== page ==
Spandan - The Beat of Nation (Jan-Feb 2014 Issue).pdf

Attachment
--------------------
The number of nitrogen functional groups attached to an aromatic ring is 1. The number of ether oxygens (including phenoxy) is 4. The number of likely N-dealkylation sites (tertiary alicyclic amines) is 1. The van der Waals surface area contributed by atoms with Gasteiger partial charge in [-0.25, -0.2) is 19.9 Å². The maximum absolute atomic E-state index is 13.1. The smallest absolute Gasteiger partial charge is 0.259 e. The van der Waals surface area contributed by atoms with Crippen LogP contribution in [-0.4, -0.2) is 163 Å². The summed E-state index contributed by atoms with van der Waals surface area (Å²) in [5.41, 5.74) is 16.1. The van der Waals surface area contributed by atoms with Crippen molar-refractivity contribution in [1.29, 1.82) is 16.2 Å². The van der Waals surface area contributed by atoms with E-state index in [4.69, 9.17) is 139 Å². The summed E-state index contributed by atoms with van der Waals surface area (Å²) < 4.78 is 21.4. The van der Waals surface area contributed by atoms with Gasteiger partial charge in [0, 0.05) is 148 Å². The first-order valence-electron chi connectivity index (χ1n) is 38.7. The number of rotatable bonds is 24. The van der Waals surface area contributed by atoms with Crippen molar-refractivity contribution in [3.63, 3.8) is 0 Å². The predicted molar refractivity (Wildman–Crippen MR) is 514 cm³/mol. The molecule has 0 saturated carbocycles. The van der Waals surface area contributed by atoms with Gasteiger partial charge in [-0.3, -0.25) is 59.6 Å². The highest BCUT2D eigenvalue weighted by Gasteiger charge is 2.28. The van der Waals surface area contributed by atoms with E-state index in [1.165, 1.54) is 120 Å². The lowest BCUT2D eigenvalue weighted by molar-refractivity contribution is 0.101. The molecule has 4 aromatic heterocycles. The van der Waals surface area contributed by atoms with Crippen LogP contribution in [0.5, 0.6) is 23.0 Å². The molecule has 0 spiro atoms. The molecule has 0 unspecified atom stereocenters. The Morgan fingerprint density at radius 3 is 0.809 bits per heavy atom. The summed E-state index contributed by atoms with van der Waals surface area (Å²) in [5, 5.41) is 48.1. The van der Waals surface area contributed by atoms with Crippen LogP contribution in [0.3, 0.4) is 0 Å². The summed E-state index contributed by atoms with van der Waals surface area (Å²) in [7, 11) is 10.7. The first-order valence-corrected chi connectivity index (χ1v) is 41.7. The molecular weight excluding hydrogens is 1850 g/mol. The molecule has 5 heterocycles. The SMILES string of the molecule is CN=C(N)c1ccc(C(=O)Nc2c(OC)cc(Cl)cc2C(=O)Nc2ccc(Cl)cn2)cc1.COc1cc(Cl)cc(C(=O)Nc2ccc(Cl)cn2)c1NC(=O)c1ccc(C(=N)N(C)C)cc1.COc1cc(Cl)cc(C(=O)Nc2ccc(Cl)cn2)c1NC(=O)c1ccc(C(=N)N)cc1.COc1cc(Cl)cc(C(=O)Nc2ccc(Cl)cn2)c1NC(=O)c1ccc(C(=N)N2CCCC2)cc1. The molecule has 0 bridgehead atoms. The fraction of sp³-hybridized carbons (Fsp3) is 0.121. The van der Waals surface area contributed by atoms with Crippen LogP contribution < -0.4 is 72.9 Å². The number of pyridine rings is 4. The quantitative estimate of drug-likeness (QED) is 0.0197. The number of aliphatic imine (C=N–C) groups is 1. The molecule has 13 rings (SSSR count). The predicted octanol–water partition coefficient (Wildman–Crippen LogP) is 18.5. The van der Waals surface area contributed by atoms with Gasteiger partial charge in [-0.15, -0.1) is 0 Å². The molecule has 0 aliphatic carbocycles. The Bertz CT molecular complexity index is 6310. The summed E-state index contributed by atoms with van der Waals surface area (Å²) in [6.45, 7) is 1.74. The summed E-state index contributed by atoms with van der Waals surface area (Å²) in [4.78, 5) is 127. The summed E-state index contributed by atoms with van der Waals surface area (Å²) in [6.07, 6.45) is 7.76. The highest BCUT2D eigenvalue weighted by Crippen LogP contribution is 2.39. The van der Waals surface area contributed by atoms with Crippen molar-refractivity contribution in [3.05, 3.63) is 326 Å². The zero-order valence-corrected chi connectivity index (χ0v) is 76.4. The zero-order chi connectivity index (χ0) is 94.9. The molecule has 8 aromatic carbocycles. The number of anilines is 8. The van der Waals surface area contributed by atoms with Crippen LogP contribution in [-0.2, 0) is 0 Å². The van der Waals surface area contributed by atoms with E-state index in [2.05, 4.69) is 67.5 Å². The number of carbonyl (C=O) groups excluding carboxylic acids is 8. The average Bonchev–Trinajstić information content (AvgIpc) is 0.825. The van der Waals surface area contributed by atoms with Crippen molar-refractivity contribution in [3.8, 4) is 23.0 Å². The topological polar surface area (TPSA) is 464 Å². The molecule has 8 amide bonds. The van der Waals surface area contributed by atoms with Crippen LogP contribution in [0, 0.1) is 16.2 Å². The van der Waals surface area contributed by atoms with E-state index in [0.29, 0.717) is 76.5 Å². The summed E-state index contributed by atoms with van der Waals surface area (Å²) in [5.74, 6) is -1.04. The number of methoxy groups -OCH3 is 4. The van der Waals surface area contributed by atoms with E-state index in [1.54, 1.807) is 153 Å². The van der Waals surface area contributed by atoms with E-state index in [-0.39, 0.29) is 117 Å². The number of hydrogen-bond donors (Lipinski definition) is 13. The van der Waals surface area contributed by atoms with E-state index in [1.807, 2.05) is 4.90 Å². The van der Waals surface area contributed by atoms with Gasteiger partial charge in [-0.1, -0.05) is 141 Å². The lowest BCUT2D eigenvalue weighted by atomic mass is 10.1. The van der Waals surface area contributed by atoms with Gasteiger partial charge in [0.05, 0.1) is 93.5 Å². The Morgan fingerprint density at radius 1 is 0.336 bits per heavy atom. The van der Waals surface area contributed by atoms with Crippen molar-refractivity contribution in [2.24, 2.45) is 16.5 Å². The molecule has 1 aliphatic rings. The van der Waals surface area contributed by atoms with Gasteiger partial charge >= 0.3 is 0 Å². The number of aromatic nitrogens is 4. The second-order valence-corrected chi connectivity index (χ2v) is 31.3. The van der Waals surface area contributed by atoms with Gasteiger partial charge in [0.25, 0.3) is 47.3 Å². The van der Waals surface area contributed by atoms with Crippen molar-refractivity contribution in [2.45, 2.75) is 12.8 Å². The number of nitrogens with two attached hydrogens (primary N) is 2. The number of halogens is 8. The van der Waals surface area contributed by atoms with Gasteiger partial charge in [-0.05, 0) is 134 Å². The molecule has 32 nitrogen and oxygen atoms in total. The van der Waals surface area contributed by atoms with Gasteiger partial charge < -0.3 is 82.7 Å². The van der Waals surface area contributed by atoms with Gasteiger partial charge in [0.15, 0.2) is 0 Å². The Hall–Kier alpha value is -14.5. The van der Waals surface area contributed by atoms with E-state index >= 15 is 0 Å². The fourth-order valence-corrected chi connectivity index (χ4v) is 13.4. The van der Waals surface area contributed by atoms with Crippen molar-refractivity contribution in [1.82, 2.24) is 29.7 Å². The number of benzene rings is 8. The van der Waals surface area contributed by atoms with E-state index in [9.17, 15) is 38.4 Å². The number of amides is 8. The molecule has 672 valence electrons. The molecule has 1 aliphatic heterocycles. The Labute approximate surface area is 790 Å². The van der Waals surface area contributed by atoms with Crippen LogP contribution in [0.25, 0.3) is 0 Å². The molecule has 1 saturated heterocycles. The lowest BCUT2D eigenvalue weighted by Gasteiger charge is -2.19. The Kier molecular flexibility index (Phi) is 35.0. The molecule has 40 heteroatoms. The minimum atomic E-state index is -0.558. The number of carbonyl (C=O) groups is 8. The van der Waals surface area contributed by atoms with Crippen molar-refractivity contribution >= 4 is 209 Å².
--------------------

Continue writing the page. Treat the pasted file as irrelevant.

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Spandan – The Beat of Nation: A Bilingual Monthly Magazine and an effort to cover various issues, aspects related to India with expert reviews, articles, reports, stories and poems. Languages – Hindi and English Issue # 01: January – February 2014 In Association with Freelance Talents Editor – Rashi Saxena Content Editor – Mohit Sharma Authors – Akash Soam, Colleen Finn, Kapil Chandak, Mohit Sharma, Tim Watson, Siddhant Shekhar. © Spandan & Authors, All rights reserved. *) - The Good Ones (Colleen Finn) In late spring of 2009, I visited India for the first time, eager to explore a country that I had dreamed of visiting for years. When I arrived, it was with all the arrogance of a seasoned traveler. I had been traveling for years and sometimes even did volunteer work in the countries I visited. I thought of myself as culturally sophisticated and open—an explorer without borders, accepting of any person or experience, regardless of how foreign. In this particular case, I was excited to be traveling through glorious Rajasthan for a few weeks before embarking upon a week of volunteer work teaching English in a New Delhi orphanage. When I arrived in New Delhi and reported to the volunteer organization, the program manager informed me that they were already well-staffed at the orphanage, so I had been reassigned to work at a center for street boys at the busy Nizamuddin Railway Station. Despite my eagerness to do volunteer work, I felt trepidation at this news. Street boys? Up until that point, I considered my encounters with street children to be pretty typical. In Jodhpur, I was sideswiped in the bazaar by a speeding auto-rickshaw when I attempted to back away from the outstretched hands of three street boys, looking for anything that I might give them—spare rupees, sweets or ballpoint pens. On another occasion, I made the classic error of handing out a few small treats to some street children in Jojawar. Soon after, I found myself surrounded by a large group of them all looking at me expectantly, hoping that I would relinquish just a few more. Some of the children aggressively picked at my bag and pockets, unwilling to believe that I had nothing else to give.


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